Beyond Halloween


Samantha Olivares-Ramirez, Special Features Editor

It’s that time of year again: Spirit stores and pumpkin patches popping up everywhere, families stockpiling candy, and the nevering ending loop of your favorite Halloween movies on TV. But as you get yourself ready for October 31, make sure to prepare yourself for another important holiday that follows right behind it.

Dia de los Muertos is celebrated on November 1 and 2, otherwise known as All Saints Day and All Souls Day. Many people think that Dia de los Muertos is the Hispanic version of Halloween, but there are actually a lot of differences between the two holidays. Halloween is generally known to portray death as something to be feared. Dia de los Muertos, on the other hand, celebrates the deceased and their memory.

Originating in Mexico but celebrated in many other countries — including Guatemala, Brazil and Spain — Dia de los Muertos combines indigenous Aztec rituals with the Catholicism brought by the Spanish in the early 1500s. The original Aztec harvest holiday was a month long but the Spanish conquistadores condensed it down to two days so it would coincide with All Saints Day and All Souls Day. From here the holiday evolved, taking new meanings as time passed.

November 1 is known as Dia de los Inocentes (Day of Innocents) or Dia de los Angelitos (Day of the Little Angels). On this day the souls of children who have passed away are welcomed back for the celebration. On November 2, the adult souls arrive to greet their families.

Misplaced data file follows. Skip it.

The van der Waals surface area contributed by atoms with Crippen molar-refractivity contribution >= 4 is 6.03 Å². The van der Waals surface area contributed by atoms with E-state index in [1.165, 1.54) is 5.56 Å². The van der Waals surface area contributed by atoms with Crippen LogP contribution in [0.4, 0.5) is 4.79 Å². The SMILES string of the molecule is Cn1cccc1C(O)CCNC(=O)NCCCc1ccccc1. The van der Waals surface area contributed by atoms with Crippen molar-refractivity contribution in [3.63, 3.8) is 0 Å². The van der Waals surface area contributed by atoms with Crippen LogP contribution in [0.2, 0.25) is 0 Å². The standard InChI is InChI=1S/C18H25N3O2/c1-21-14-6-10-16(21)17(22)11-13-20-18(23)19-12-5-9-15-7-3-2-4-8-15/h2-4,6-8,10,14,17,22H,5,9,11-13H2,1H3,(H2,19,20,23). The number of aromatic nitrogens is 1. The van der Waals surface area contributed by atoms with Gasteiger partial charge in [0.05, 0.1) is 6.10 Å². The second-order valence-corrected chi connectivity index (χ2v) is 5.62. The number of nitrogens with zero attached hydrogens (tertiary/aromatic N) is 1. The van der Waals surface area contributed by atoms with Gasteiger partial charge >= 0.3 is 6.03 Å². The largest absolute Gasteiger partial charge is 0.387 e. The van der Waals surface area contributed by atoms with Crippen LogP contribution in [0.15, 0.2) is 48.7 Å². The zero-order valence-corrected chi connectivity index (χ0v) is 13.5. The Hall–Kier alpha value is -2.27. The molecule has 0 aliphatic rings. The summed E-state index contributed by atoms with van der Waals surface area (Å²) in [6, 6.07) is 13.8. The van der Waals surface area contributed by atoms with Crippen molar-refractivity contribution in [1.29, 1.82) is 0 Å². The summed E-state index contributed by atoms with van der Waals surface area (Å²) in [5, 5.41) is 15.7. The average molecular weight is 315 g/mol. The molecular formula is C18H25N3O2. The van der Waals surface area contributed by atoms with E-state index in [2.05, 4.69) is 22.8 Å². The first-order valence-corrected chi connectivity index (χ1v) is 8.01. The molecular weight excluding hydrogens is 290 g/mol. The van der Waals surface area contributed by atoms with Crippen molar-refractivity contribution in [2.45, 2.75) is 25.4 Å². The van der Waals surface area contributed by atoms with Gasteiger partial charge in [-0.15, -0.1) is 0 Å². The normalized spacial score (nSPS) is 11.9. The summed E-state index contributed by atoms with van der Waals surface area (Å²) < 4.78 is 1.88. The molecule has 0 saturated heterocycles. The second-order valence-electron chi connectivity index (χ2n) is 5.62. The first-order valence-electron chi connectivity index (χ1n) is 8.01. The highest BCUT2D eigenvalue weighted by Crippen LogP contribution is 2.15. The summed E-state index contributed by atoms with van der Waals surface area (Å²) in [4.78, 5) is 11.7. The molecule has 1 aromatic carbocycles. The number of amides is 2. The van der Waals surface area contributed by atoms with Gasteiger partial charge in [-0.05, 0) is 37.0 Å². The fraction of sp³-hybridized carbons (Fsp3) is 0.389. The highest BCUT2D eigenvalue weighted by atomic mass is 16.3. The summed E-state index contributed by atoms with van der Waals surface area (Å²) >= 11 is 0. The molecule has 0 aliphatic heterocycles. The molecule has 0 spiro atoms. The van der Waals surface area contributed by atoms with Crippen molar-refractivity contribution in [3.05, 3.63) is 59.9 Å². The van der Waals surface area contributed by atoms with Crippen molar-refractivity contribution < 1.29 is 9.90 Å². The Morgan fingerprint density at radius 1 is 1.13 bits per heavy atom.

The way we celebrate today originated in the belief that the dead would be insulted by sadness. This is why the day celebrates their past lives with food, drink, parties and some of the activities they enjoyed while living. The central belief of the holiday is that the spirits of deceased loved ones are allowed to join the living on those days to commune with them. Family members visit the graves of their deceased and often have vigils or leave offerings on the tombstones as well.

The vigils that are held often times are surrounding an altar made for the deceased family member or members. Altars are a crucial part of the holiday celebrations. They are decorated with candles, calaveras (sugar skulls), cempazuchitl — also known as marigolds — flowers,  beverages, food and clothes. These are called ofrendas, or offerings, that are given to the deceased according to their personal preferences. Also, because of the holiday’s background, there are symbols of both indigenous and Catholic background incorporated into each altar.

Finally, about the part of Dia de los Muertos everyone knows and loves. The traditional calaveras, or sugar skulls as they are known in the United States, are what most people think of when Dia de los Muertos is mentioned. But in reality they are only a small part of the celebrations.

Their origins go back farther than the holiday itself, but the most famous of these skulls is the Calavera Catrina. The version that is seen today is based off of Jose Guadalupe Posada’s depiction of a fancy female skeleton that was meant to represent the Europhile elite during the dictatorship of Porfirio Diaz. But the original Catrina comes from the Aztec tale of Mictecacihuatl, the Lady of the Dead.

El Dia de los Muertos comes with a lot of traditions that go back centuries. In honor of this, LatinX is planning to start a new one right here at Presentation. To celebrate and learn more about this amazing holiday, stay tuned for announcements about LatinX’s upcoming Dia de los Muertos Celebration on November 2.